How Long Does Okra Take to Grow?
How Long Does Okra Take to Grow? Okra, a close relative of the hibiscus plant, thrives in the summer heat. This heat-loving, fast-growing, bushy plant can reach five feet in height and produces edible pods that are widely used in kitchens around the world. Soups, grilled and sautéed side dishes, stews, and relishes all feature tender okra pods.
How Long Does Okra Take to Grow?
We will take you on a learning journey about growing okra, showing you how quickly and easily you can go from seed to harvest in your own backyard.
Okra Growing Soil Composition and pH:
Okra, like most other vegetable plants, prefers a nutrient-rich, well-draining soil mix. Growing okra will be more successful if the soil contains some clay, so adding native soil to the garden bed is recommended. In addition to native soil, before planting, enrich your soil with tonnes of organic matter, as it is a heavy feeder of nutrients.
Okra prefers soil that is slightly acidic, ideally measuring 5.5 -5.8 on the pH scale. If you are unsure about the type, quality, or pH of your soil, contact your local extension office for a soil test or a pH test from a garden centre or nursery.
Temperature and Light Requirements for Okra:
Temperatures below 65 degrees Fahrenheit are intolerable for okra, which does best in warm, humid environments. Okra should be planted in a garden area that receives full direct sunlight for at least 6 to 8 hours each day.
Only when it is warm outside should plants be planted or seeded. Attempt to achieve evening lows of 65 degrees and highs of 75 to 95 degrees during the day. Make sure that the sunlight directly faces the plants without casting shadows on them since this tall plant does not tolerate shade and occasionally can shade out its neighbouring okra plants.
Where to Plant Okra:
Okra is a warm-weather crop that is frequently cultivated successfully in southern gardens because of its love of the sun and tolerance of dryness. However, it is likely to yield smaller pods if cultivated in more northern regions during the shorter window of time when summers are hot.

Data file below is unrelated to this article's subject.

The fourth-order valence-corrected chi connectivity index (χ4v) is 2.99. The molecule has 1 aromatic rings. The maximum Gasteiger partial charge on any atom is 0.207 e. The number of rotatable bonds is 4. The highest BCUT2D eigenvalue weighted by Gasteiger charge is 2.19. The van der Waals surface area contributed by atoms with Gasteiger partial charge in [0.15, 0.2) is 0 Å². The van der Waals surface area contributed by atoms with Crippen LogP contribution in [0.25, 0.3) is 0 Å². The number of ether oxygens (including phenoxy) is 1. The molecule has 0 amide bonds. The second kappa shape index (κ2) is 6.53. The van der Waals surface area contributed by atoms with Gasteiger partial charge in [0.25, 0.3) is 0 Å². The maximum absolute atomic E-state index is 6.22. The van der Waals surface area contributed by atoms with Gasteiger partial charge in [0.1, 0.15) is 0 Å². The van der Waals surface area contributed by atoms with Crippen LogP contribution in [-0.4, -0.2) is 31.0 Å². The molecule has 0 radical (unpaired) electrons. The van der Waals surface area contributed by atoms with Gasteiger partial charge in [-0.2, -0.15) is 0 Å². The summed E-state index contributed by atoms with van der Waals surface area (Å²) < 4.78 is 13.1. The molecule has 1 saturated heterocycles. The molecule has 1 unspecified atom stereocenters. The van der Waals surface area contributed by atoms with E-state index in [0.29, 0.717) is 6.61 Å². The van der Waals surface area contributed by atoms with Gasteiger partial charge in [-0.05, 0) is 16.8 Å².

For the majority of kinds, planting okra in-ground is the ideal option because plants typically grow pretty tall and wide. However, some species are bred expressly to thrive in containers. Consider including some okra companion plants in your garden to reduce pests and increase plant productivity.
How to Grow Okra:
Plants should be started indoors or directly planted into the garden bed because they require about two months to mature.
- When starting seeds indoors, plant them in biodegradable pots 6–8 weeks before the intended date of transplanting them outside, bearing in mind the appropriate growing temperatures.
- Transplanting seedlings can be tricky. Plants being moved outside in peat pots will experience less shock.
- Before transplanting indoors or directly spreading seeds into your garden bed, wait until the weather is consistently warm, which is roughly two weeks after your last anticipated frost date.
- Despite generating fewer pods, the plants continue to grow throughout the summer. Gardeners in warmer climates can plant a succession crop in the late summer for harvest in the fall.
Garden Okra Spacing:
For okra to be properly grown, proper spacing is essential. If not given enough room to grow, plants can become fairly tall and branch out, obstructing the growth of surrounding plants. As the plant develops, think about staking it to encourage a neater growth habit.
- Okra seeds should be sown six to eight inches apart, one inch deep.
- Plant seedlings or transplants in rows that are three feet apart, spaced 18 to 24 inches apart.
Recommended Okra Varieties:
Consider some of these tried-and-true favourite okra varieties:
Choose from a large selection of okra plants that come in different sizes and colours. Okra may produce pods of various colours, but once cooked, it all becomes green. There are varieties available that have fewer spines than other types, which can be less irritating to the skin. However, it should be noted that this does not mean that they are completely devoid of spines.
- ‘Baby Bubba’
- ‘Go Big’
- ‘Red Velvet’
- ‘White Velvet’